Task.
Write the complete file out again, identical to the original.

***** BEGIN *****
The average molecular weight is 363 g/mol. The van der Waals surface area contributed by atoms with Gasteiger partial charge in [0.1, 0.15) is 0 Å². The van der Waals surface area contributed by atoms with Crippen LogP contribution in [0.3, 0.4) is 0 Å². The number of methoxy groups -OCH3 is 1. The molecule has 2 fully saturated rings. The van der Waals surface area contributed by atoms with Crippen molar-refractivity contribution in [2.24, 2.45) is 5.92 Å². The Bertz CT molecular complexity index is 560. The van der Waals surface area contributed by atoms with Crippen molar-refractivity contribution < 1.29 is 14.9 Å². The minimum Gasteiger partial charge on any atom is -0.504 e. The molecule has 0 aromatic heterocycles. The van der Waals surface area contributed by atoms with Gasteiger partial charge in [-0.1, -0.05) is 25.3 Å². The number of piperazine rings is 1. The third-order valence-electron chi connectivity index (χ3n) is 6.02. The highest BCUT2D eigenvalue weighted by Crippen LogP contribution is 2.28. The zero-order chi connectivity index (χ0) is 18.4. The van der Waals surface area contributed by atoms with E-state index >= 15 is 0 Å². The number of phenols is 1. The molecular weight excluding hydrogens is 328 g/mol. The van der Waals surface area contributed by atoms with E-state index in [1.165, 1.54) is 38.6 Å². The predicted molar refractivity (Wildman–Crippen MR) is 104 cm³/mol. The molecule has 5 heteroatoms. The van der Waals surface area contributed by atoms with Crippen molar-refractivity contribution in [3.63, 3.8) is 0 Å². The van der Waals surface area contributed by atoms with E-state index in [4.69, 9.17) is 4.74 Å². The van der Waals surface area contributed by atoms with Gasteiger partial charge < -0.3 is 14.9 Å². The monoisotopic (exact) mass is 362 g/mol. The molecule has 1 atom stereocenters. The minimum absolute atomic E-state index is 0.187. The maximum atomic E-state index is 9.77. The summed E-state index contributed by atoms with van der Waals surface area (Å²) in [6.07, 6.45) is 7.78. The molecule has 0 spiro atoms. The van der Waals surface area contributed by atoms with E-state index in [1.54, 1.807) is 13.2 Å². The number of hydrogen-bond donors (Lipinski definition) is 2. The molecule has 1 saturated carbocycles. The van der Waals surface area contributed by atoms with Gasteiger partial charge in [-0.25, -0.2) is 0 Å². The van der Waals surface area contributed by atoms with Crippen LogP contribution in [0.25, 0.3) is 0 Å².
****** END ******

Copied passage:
The average molecular weight is 363 g/mol. The van der Waals surface area contributed by atoms with Gasteiger partial charge in [0.1, 0.15) is 0 Å². The van der Waals surface area contributed by atoms with Crippen LogP contribution in [0.3, 0.4) is 0 Å². The number of methoxy groups -OCH3 is 1. The molecule has 2 fully saturated rings. The van der Waals surface area contributed by atoms with Crippen molar-refractivity contribution in [2.24, 2.45) is 5.92 Å². The Bertz CT molecular complexity index is 560. The van der Waals surface area contributed by atoms with Crippen molar-refractivity contribution < 1.29 is 14.9 Å². The minimum Gasteiger partial charge on any atom is -0.504 e. The molecule has 0 aromatic heterocycles. The van der Waals surface area contributed by atoms with Gasteiger partial charge in [-0.1, -0.05) is 25.3 Å². The number of piperazine rings is 1. The third-order valence-electron chi connectivity index (χ3n) is 6.02. The highest BCUT2D eigenvalue weighted by Crippen LogP contribution is 2.28. The zero-order chi connectivity index (χ0) is 18.4. The van der Waals surface area contributed by atoms with E-state index >= 15 is 0 Å². The number of phenols is 1. The molecular weight excluding hydrogens is 328 g/mol. The van der Waals surface area contributed by atoms with E-state index in [1.165, 1.54) is 38.6 Å². The predicted molar refractivity (Wildman–Crippen MR) is 104 cm³/mol. The molecule has 5 heteroatoms. The van der Waals surface area contributed by atoms with Crippen molar-refractivity contribution in [3.63, 3.8) is 0 Å². The van der Waals surface area contributed by atoms with E-state index in [4.69, 9.17) is 4.74 Å². The van der Waals surface area contributed by atoms with Gasteiger partial charge < -0.3 is 14.9 Å². The monoisotopic (exact) mass is 362 g/mol. The molecule has 1 atom stereocenters. The minimum absolute atomic E-state index is 0.187. The maximum atomic E-state index is 9.77. The summed E-state index contributed by atoms with van der Waals surface area (Å²) in [6.07, 6.45) is 7.78. The molecule has 0 spiro atoms. The van der Waals surface area contributed by atoms with E-state index in [1.54, 1.807) is 13.2 Å². The number of hydrogen-bond donors (Lipinski definition) is 2. The molecule has 1 saturated carbocycles. The van der Waals surface area contributed by atoms with Gasteiger partial charge in [-0.25, -0.2) is 0 Å². The van der Waals surface area contributed by atoms with Crippen LogP contribution in [0.25, 0.3) is 0 Å².